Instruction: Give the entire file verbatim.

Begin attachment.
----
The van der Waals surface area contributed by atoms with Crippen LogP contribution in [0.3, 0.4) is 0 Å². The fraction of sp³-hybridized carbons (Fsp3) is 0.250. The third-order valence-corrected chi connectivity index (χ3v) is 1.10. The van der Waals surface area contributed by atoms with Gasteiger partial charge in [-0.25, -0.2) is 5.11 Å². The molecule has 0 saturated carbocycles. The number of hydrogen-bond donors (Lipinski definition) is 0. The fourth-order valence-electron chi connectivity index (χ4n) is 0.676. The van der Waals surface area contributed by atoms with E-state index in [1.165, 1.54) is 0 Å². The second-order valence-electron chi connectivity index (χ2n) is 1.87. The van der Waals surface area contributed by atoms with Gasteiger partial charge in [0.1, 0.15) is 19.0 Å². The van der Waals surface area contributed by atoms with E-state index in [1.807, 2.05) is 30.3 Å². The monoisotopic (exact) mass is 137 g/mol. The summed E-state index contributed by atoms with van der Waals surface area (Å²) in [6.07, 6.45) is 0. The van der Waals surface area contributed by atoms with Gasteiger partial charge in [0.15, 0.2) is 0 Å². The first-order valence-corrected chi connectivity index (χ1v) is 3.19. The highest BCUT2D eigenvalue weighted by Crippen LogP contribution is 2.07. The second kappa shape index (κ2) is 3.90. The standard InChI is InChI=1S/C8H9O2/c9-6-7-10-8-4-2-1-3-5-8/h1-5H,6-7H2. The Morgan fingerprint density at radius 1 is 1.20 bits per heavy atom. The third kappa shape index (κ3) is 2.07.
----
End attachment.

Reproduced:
The van der Waals surface area contributed by atoms with Crippen LogP contribution in [0.3, 0.4) is 0 Å². The fraction of sp³-hybridized carbons (Fsp3) is 0.250. The third-order valence-corrected chi connectivity index (χ3v) is 1.10. The van der Waals surface area contributed by atoms with Gasteiger partial charge in [-0.25, -0.2) is 5.11 Å². The molecule has 0 saturated carbocycles. The number of hydrogen-bond donors (Lipinski definition) is 0. The fourth-order valence-electron chi connectivity index (χ4n) is 0.676. The van der Waals surface area contributed by atoms with E-state index in [1.165, 1.54) is 0 Å². The second-order valence-electron chi connectivity index (χ2n) is 1.87. The van der Waals surface area contributed by atoms with Gasteiger partial charge in [0.1, 0.15) is 19.0 Å². The van der Waals surface area contributed by atoms with E-state index in [1.807, 2.05) is 30.3 Å². The monoisotopic (exact) mass is 137 g/mol. The summed E-state index contributed by atoms with van der Waals surface area (Å²) in [6.07, 6.45) is 0. The van der Waals surface area contributed by atoms with Gasteiger partial charge in [0.15, 0.2) is 0 Å². The first-order valence-corrected chi connectivity index (χ1v) is 3.19. The highest BCUT2D eigenvalue weighted by Crippen LogP contribution is 2.07. The second kappa shape index (κ2) is 3.90. The standard InChI is InChI=1S/C8H9O2/c9-6-7-10-8-4-2-1-3-5-8/h1-5H,6-7H2. The Morgan fingerprint density at radius 1 is 1.20 bits per heavy atom. The third kappa shape index (κ3) is 2.07.